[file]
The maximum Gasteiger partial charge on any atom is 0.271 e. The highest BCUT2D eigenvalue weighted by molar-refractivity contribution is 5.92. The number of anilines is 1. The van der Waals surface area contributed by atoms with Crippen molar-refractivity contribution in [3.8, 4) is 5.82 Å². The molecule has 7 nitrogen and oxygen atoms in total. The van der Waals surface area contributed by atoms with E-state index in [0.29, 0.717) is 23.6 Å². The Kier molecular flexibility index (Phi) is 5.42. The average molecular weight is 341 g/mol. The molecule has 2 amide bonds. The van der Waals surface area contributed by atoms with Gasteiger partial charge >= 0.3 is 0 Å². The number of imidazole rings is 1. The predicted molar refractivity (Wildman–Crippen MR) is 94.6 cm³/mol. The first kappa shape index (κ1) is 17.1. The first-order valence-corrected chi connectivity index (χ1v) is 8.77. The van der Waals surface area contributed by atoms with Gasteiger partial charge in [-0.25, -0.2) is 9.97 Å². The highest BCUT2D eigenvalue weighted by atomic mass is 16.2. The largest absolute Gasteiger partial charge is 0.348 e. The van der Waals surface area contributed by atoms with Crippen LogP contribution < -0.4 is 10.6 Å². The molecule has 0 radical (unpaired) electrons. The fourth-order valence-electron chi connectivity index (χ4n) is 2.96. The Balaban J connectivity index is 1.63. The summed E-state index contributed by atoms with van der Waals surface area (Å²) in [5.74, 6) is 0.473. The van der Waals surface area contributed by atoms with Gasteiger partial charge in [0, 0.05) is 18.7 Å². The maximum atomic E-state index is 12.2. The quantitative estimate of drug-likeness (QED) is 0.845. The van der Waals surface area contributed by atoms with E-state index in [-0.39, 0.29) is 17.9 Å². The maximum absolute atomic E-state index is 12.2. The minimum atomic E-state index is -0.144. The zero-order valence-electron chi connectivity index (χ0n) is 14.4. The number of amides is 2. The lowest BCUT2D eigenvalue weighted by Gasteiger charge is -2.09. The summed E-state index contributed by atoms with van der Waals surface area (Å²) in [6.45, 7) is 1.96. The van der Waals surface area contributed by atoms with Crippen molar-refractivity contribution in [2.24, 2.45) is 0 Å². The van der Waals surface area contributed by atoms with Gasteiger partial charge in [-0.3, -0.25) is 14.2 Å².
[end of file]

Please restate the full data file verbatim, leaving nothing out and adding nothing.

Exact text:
The maximum Gasteiger partial charge on any atom is 0.271 e. The highest BCUT2D eigenvalue weighted by molar-refractivity contribution is 5.92. The number of anilines is 1. The van der Waals surface area contributed by atoms with Crippen molar-refractivity contribution in [3.8, 4) is 5.82 Å². The molecule has 7 nitrogen and oxygen atoms in total. The van der Waals surface area contributed by atoms with E-state index in [0.29, 0.717) is 23.6 Å². The Kier molecular flexibility index (Phi) is 5.42. The average molecular weight is 341 g/mol. The molecule has 2 amide bonds. The van der Waals surface area contributed by atoms with Gasteiger partial charge >= 0.3 is 0 Å². The number of imidazole rings is 1. The predicted molar refractivity (Wildman–Crippen MR) is 94.6 cm³/mol. The first kappa shape index (κ1) is 17.1. The first-order valence-corrected chi connectivity index (χ1v) is 8.77. The van der Waals surface area contributed by atoms with Gasteiger partial charge in [-0.25, -0.2) is 9.97 Å². The highest BCUT2D eigenvalue weighted by atomic mass is 16.2. The largest absolute Gasteiger partial charge is 0.348 e. The van der Waals surface area contributed by atoms with Crippen LogP contribution < -0.4 is 10.6 Å². The molecule has 0 radical (unpaired) electrons. The fourth-order valence-electron chi connectivity index (χ4n) is 2.96. The Balaban J connectivity index is 1.63. The summed E-state index contributed by atoms with van der Waals surface area (Å²) in [5.74, 6) is 0.473. The van der Waals surface area contributed by atoms with Gasteiger partial charge in [0, 0.05) is 18.7 Å². The maximum atomic E-state index is 12.2. The quantitative estimate of drug-likeness (QED) is 0.845. The van der Waals surface area contributed by atoms with E-state index in [-0.39, 0.29) is 17.9 Å². The maximum absolute atomic E-state index is 12.2. The minimum atomic E-state index is -0.144. The zero-order valence-electron chi connectivity index (χ0n) is 14.4. The number of amides is 2. The lowest BCUT2D eigenvalue weighted by Gasteiger charge is -2.09. The summed E-state index contributed by atoms with van der Waals surface area (Å²) in [6.45, 7) is 1.96. The van der Waals surface area contributed by atoms with Crippen molar-refractivity contribution in [2.24, 2.45) is 0 Å². The van der Waals surface area contributed by atoms with Gasteiger partial charge in [-0.3, -0.25) is 14.2 Å².